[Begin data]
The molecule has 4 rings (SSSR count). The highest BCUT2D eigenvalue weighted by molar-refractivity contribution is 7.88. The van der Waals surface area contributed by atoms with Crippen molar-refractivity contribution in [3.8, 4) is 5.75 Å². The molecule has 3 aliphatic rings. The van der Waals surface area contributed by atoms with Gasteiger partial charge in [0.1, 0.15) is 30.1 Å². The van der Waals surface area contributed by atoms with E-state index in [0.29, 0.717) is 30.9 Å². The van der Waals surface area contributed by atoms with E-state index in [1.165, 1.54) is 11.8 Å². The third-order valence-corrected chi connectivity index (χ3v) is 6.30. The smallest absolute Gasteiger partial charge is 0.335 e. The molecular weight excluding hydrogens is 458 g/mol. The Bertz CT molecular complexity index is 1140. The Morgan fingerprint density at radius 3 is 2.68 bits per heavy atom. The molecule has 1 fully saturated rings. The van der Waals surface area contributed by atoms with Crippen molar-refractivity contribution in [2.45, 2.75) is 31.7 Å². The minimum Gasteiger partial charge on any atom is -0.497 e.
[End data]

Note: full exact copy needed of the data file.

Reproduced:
The molecule has 4 rings (SSSR count). The highest BCUT2D eigenvalue weighted by molar-refractivity contribution is 7.88. The van der Waals surface area contributed by atoms with Crippen molar-refractivity contribution in [3.8, 4) is 5.75 Å². The molecule has 3 aliphatic rings. The van der Waals surface area contributed by atoms with Gasteiger partial charge in [0.1, 0.15) is 30.1 Å². The van der Waals surface area contributed by atoms with E-state index in [0.29, 0.717) is 30.9 Å². The van der Waals surface area contributed by atoms with E-state index in [1.165, 1.54) is 11.8 Å². The third-order valence-corrected chi connectivity index (χ3v) is 6.30. The smallest absolute Gasteiger partial charge is 0.335 e. The molecular weight excluding hydrogens is 458 g/mol. The Bertz CT molecular complexity index is 1140. The Morgan fingerprint density at radius 3 is 2.68 bits per heavy atom. The molecule has 1 fully saturated rings. The van der Waals surface area contributed by atoms with Crippen molar-refractivity contribution in [2.45, 2.75) is 31.7 Å². The minimum Gasteiger partial charge on any atom is -0.497 e.